You know, shrinkage is one reason why I got into the hat business in the first place. My hat fits no matter what else changes size. I can depend on my hat, you know? Sort of like the unconditional love a dog has for its master.

(Except hats don’t drool.)

Drive carefully.

Thanks for reading,
Steve Singer
CEO Hartford York

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Published in: on May 24, 2007 at 11:34 pm  Leave a Comment  

Fashionably Hot in Your Hat — Even After 50

Summer Hats, Jeans, and Shirts from Hartford York Hats - Look Good At Every AgeYou’re not your grandfather, but you’re not 25 anymore, either (thank goodness!).

For middle-age fashion, Sharon Haver at Focus on Style counsels that style has nothing to do with numbers (designers think of style, not your date of birth): it’s all about the shape you’re in and the attitude you wear more than just the outfit. In other words,

Think of other men hovering on one side or the other of the cusp of 50: Tom Hanks, Andy Garcia, Bruce Willis, Billy Bob Thornton, Kevin Costner, Dennis Leary, and Billy Idol. Bet you still think of these guys as looking pretty vital. They are also pretty true to their own style.

In a nutshell, go for streamlined quality and be unafraid. This really is the time of your life!

Thanks for reading,
The Ever Youthful
Steve Singer
CEO Hartford York

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Published in: on May 22, 2007 at 2:38 pm  Leave a Comment  

Hats With 2 or 3 Inch Brims For Best Protection

Cotton Canvas Summer Hats from Hartford York - Men's Equator Canvas Expedition Hat - The SaharaI read in an article called May is Skin Cancer Awareness Month that

a hat with at least a 2 to 3 inch brim all around is ideal [for sun protection] because it protects areas often exposed to the sun, such as the neck, ears, eyes, forehead, nose and scalp. A shade cap, which looks like a baseball cap with about 7 inches of fabric draping down the sides and back, also is good.

A baseball cap can protect the front and top of the head but not the back of the neck or the ears where skin cancers commonly develop.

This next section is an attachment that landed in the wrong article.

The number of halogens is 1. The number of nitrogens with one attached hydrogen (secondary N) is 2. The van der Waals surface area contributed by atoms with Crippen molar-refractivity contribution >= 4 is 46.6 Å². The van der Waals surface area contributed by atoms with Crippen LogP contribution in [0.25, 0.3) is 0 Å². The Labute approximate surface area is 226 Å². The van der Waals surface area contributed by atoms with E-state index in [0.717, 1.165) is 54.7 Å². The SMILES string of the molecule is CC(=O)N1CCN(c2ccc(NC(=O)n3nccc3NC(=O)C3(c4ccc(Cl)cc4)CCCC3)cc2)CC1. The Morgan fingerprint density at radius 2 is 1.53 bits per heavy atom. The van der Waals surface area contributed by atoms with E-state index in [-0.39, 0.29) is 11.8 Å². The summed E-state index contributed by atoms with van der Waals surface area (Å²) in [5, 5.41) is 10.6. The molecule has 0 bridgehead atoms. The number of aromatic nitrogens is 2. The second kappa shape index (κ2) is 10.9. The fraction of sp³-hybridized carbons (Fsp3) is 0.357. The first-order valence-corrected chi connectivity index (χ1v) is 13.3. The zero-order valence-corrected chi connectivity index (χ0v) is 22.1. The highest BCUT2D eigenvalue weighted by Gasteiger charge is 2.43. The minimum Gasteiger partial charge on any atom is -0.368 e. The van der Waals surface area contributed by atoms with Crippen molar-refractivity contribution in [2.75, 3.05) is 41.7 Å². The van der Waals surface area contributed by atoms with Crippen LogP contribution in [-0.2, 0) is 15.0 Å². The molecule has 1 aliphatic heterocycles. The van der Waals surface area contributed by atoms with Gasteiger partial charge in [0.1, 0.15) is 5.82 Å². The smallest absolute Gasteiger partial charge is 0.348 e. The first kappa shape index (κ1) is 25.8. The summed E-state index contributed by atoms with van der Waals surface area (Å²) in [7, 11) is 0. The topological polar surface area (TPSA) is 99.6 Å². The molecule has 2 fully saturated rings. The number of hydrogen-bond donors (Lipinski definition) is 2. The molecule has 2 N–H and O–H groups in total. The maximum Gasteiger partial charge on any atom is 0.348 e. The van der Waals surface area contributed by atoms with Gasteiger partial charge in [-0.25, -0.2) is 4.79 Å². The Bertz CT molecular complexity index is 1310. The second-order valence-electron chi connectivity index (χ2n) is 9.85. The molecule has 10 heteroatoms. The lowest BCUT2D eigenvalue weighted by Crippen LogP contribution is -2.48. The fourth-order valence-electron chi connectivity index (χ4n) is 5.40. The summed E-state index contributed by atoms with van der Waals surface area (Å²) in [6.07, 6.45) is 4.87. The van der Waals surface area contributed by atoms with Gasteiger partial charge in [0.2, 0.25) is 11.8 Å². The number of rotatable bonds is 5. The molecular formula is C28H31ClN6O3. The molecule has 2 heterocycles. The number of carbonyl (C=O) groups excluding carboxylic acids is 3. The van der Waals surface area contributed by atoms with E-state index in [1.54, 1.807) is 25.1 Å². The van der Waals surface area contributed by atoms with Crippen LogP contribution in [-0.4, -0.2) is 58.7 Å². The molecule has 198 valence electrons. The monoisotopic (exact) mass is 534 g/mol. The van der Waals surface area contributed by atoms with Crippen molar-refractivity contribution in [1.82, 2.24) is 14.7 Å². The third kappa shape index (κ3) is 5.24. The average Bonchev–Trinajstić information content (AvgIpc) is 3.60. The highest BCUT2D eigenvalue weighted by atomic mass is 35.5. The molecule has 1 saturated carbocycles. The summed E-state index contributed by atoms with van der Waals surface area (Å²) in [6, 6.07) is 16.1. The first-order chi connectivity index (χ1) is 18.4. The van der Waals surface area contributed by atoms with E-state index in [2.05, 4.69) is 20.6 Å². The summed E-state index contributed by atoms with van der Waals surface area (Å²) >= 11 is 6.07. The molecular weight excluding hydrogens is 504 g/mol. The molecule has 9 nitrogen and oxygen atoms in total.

I knew all of that, of course, except for May being Skin Cancer Awareness Month. I thought that might be at the height of summer–July or August, when kids are out of school and everyone’s running around on vacation.

Anyway, it’s good advice, and I can add to it by telling you that I wear my shade hat (and sunglasses) at night.

Thanks for reading,
Stumblin’ Steve Singer
CEO Hartford York

If you enjoyed this post in the shade, then you deserve free updates of this blog by email or RSS.

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Make Money Wearing Your Hat

Baseball caps from Hartford York Hats - Kangol Knit Baseball Cap - The Ventair Space CapIn 1984, a Canadian farmer began renting advertising space on his cows. It wasn’t long after that baseball caps with corporate logos and ads began cropping up on millions of heads all over North America. People weren’t paid to wear pictures of beer cans on their pates, but initially most hats were given out for free.

Nowadays, people shell out big bucks for the privilege of owing certain emblems on their hats and, with the exception of some hardcore hold-outs, the John Deere caps have ceased to cover at least most rural landscapes.

Still, somewhere in Canada, there’s a rich farmer with a flock of very strange looking cows. And you can bet he’s wearing a ball cap devoid of everything but style.

Thanks for reading,
Steve Singer
CEO Hartford York

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Published in: on May 17, 2007 at 1:35 am  Leave a Comment  

Does A Ten Gallon Cowboy Hat Really Hold That Much?

Cowboy Hats from Hartford York Hats - Toby Keith Toyo Western - The Toby Keith Two-Tone

I finally got the straight dope on this insomnia-causing question, from none other than. . ., well The StraightDope.com website.

SD staffer JillGat offers la pura verdad:

“Ten-gallon hat” is the result of a linguistic mix-up. “Galon” is the Spanish word for “braid.” Some vaqueros wore as many as ten braided hatbands on their sombreros, and those were called “ten galon hats.” English speakers heard gallon. Real cowboy hats came to Texas from the Spanish via Mexico (unless you want to go all the way back to Genghis Khan and the Mongolian horsemen, who apparently wore something similar).

And no, ten-gallon hats don’t hold ten gallons of water.

Trust me.

Thanks for reading,
Steve (Soggy) Singer
CEO Hartford York

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Published in: on May 14, 2007 at 6:55 pm  Leave a Comment  

A Whole Lotta Hats In New Orleans

Straw Hats from Hartford York - Men's Biltmore Porkpie - The MilanI get the Hat Life e-newsletter (free subscription, by the way) and was happy to read an AP article there called Hatter Sells a Thousand Hats. It seems that a long-time hat retailer (who’s been selling hats in the city since 1979) more than doubled her average sales of hats on the first day of this year’s New Orleans Jazz Festival.

Hatter Lynn LeBeaud attributes some of the interest in hats to people wanting to replace hats lost in Katrina. Others just wanted a new one or were looking for a reprieve from the blazing sun.

Whatever the reason, it’s nice to see that the $9.6 billion music industry in pre-Katrina New Orleans–along with the hat business, of course!–is coming back strong.

Thanks for reading,
Steve Singer
CEO Hartford York

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Published in: on May 9, 2007 at 9:07 pm  Leave a Comment